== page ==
One of the greatest challenges family businesses face is how to hand over the reins to the next generation.
Even faceless corporate entities struggle to ensure their long-term survival; add the potential for interpersonal drama and hurt feelings among parents and children, and it’s no surprise that the odds are stacked against family businesses enduring the transition. Just 30 percent of family-owned businesses make it to a second generation, 10-15 percent make it to the third, and 3-5 percent make it to the fourth generation, according to a Harvard Business Review study.
We need look no further than our own Wine Country backyard for a prime example of what can happen when family succession goes awry. The late Robert Mondavi had visions of leaving a multi-generational legacy with his namesake Oakville winery, like the great family wine brands of Europe. Mondavi had founded the winery in 1966 and built it into a multi-million dollar company; in 1994, the company went public with a two-tier stock structure that maintained family shareholder control.
Robert Mondavi and his wife, Margrit, decided to gift much of their personal fortune to charity, causing hard feelings among their three children. In addition, the children were on different pages than their father: daughter Marcia wanted no part of the business, and sons Michael and Timothy were often at odds with each other and their father over the direction of the company.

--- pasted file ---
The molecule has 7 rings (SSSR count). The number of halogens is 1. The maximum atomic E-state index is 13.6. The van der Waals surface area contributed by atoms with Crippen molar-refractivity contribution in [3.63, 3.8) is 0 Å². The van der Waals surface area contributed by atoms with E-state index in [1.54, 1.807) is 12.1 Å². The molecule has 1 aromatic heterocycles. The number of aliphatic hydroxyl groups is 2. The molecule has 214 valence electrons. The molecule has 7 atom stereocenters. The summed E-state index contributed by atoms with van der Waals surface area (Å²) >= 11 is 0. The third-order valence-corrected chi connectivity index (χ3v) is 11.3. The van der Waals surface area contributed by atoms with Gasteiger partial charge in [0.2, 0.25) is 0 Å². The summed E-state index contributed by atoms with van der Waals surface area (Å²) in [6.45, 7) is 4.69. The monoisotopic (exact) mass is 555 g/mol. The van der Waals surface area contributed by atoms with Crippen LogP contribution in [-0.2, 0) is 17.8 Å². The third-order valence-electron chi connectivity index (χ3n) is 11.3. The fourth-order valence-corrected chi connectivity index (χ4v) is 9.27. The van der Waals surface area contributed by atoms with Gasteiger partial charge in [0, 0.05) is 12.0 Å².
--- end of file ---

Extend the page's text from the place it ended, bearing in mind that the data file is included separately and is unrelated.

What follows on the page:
Ultimately, in order to appease shareholders, the Mondavi family was forced to accept a buyout offer from Constellation Brands in 2004. Although none of the Mondavis exactly suffered in the transaction – they exited with millions and the sons have gone on to start new ventures – one of the iconic wine brands of California had passed from family control.
To avoid these types of unintended consequences in your own family business, consider undertaking a succession plan — that is, creating a blueprint for how a business, its owners and its employees will move through and beyond a transfer of power.
Succession plans can be used to cement a family business’ legacy even when there are no heirs interested in taking over someday, or no heirs at all. Either way, the process often requires a thorough review of each aspect of the business, including input from people within the company as well as outside it.
Although difficult family conversations sometimes occur, putting off succession planning is a big mistake. Not taking steps to secure the future of your business could ultimately lead to its demise and leave those you care about heartbroken and in financial straits. To get started, consider these steps:
1: Start Talking
Many experts agree that bringing family members together to articulate their ideas, goals and shared purpose as future owners of the business is the first step in successful succession planning.
“Uniting around a shared purpose helps family members define their roles and responsibilities before a succession takes place, helping them make joint decisions about how to manage the company in the future,” consultant Amelia Renkert-Thomas told the Wall Street Journal. “The better defined that joint purpose or vision is, the better chance the company has of a successful outcome.”